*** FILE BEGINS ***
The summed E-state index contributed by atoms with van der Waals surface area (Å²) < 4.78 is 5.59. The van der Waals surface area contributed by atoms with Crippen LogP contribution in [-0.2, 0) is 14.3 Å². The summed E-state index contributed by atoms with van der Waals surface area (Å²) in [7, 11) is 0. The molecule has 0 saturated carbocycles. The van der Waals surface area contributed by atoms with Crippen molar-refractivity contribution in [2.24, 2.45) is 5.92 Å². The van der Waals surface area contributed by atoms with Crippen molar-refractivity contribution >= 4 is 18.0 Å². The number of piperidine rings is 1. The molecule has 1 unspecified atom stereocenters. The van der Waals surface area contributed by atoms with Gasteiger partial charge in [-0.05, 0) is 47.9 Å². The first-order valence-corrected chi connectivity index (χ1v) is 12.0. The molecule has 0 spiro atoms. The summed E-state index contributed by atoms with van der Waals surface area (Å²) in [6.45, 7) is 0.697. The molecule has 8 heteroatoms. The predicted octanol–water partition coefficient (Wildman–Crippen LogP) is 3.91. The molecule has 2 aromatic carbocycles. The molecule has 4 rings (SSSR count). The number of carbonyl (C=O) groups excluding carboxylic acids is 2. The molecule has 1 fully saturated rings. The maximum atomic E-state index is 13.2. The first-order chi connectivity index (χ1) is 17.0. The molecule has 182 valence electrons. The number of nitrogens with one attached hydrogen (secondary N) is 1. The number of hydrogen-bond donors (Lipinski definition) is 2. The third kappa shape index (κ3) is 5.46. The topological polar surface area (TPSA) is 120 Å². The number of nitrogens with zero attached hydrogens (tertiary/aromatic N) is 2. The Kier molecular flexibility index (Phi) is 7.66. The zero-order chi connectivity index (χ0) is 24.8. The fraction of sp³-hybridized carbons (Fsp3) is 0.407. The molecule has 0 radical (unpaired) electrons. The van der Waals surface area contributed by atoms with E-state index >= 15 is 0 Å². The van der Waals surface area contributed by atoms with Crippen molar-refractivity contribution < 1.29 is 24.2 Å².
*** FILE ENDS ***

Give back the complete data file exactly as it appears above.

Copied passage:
The summed E-state index contributed by atoms with van der Waals surface area (Å²) < 4.78 is 5.59. The van der Waals surface area contributed by atoms with Crippen LogP contribution in [-0.2, 0) is 14.3 Å². The summed E-state index contributed by atoms with van der Waals surface area (Å²) in [7, 11) is 0. The molecule has 0 saturated carbocycles. The van der Waals surface area contributed by atoms with Crippen molar-refractivity contribution in [2.24, 2.45) is 5.92 Å². The van der Waals surface area contributed by atoms with Crippen molar-refractivity contribution >= 4 is 18.0 Å². The number of piperidine rings is 1. The molecule has 1 unspecified atom stereocenters. The van der Waals surface area contributed by atoms with Gasteiger partial charge in [-0.05, 0) is 47.9 Å². The first-order valence-corrected chi connectivity index (χ1v) is 12.0. The molecule has 0 spiro atoms. The summed E-state index contributed by atoms with van der Waals surface area (Å²) in [6.45, 7) is 0.697. The molecule has 8 heteroatoms. The predicted octanol–water partition coefficient (Wildman–Crippen LogP) is 3.91. The molecule has 2 aromatic carbocycles. The molecule has 4 rings (SSSR count). The number of carbonyl (C=O) groups excluding carboxylic acids is 2. The molecule has 1 fully saturated rings. The maximum atomic E-state index is 13.2. The first-order chi connectivity index (χ1) is 17.0. The molecule has 182 valence electrons. The number of nitrogens with one attached hydrogen (secondary N) is 1. The number of hydrogen-bond donors (Lipinski definition) is 2. The third kappa shape index (κ3) is 5.46. The topological polar surface area (TPSA) is 120 Å². The number of nitrogens with zero attached hydrogens (tertiary/aromatic N) is 2. The Kier molecular flexibility index (Phi) is 7.66. The zero-order chi connectivity index (χ0) is 24.8. The fraction of sp³-hybridized carbons (Fsp3) is 0.407. The molecule has 0 radical (unpaired) electrons. The van der Waals surface area contributed by atoms with E-state index >= 15 is 0 Å². The van der Waals surface area contributed by atoms with Crippen molar-refractivity contribution < 1.29 is 24.2 Å².